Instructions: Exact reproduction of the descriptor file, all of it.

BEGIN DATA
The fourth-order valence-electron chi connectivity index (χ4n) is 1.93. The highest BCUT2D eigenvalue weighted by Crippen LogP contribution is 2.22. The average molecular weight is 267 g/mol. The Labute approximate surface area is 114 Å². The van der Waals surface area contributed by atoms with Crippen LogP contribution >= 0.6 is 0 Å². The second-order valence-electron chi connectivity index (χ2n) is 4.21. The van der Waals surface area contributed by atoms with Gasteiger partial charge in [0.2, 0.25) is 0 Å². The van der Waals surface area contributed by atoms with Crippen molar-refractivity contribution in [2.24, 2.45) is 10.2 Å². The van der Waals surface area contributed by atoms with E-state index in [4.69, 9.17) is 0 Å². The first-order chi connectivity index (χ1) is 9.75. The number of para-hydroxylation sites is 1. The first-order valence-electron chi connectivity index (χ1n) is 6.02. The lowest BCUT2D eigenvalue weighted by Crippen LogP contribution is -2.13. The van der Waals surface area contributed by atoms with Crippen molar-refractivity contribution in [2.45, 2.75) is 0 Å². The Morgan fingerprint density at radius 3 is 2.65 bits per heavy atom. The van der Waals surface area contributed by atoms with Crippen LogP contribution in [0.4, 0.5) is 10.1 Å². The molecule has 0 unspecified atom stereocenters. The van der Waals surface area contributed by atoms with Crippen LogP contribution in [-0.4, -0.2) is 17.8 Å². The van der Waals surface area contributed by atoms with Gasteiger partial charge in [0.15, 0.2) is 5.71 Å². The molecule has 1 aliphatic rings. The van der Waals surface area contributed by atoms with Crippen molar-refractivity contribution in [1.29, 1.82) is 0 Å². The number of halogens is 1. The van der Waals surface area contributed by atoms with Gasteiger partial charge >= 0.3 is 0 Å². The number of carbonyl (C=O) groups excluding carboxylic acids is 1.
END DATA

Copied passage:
The fourth-order valence-electron chi connectivity index (χ4n) is 1.93. The highest BCUT2D eigenvalue weighted by Crippen LogP contribution is 2.22. The average molecular weight is 267 g/mol. The Labute approximate surface area is 114 Å². The van der Waals surface area contributed by atoms with Crippen LogP contribution >= 0.6 is 0 Å². The second-order valence-electron chi connectivity index (χ2n) is 4.21. The van der Waals surface area contributed by atoms with Gasteiger partial charge in [0.2, 0.25) is 0 Å². The van der Waals surface area contributed by atoms with Crippen molar-refractivity contribution in [2.24, 2.45) is 10.2 Å². The van der Waals surface area contributed by atoms with E-state index in [4.69, 9.17) is 0 Å². The first-order chi connectivity index (χ1) is 9.75. The number of para-hydroxylation sites is 1. The first-order valence-electron chi connectivity index (χ1n) is 6.02. The lowest BCUT2D eigenvalue weighted by Crippen LogP contribution is -2.13. The van der Waals surface area contributed by atoms with Crippen molar-refractivity contribution in [2.45, 2.75) is 0 Å². The Morgan fingerprint density at radius 3 is 2.65 bits per heavy atom. The van der Waals surface area contributed by atoms with Crippen LogP contribution in [0.4, 0.5) is 10.1 Å². The molecule has 0 unspecified atom stereocenters. The van der Waals surface area contributed by atoms with Crippen LogP contribution in [-0.4, -0.2) is 17.8 Å². The van der Waals surface area contributed by atoms with Gasteiger partial charge in [0.15, 0.2) is 5.71 Å². The molecule has 1 aliphatic rings. The van der Waals surface area contributed by atoms with Crippen molar-refractivity contribution in [1.29, 1.82) is 0 Å². The number of halogens is 1. The van der Waals surface area contributed by atoms with Gasteiger partial charge >= 0.3 is 0 Å². The number of carbonyl (C=O) groups excluding carboxylic acids is 1.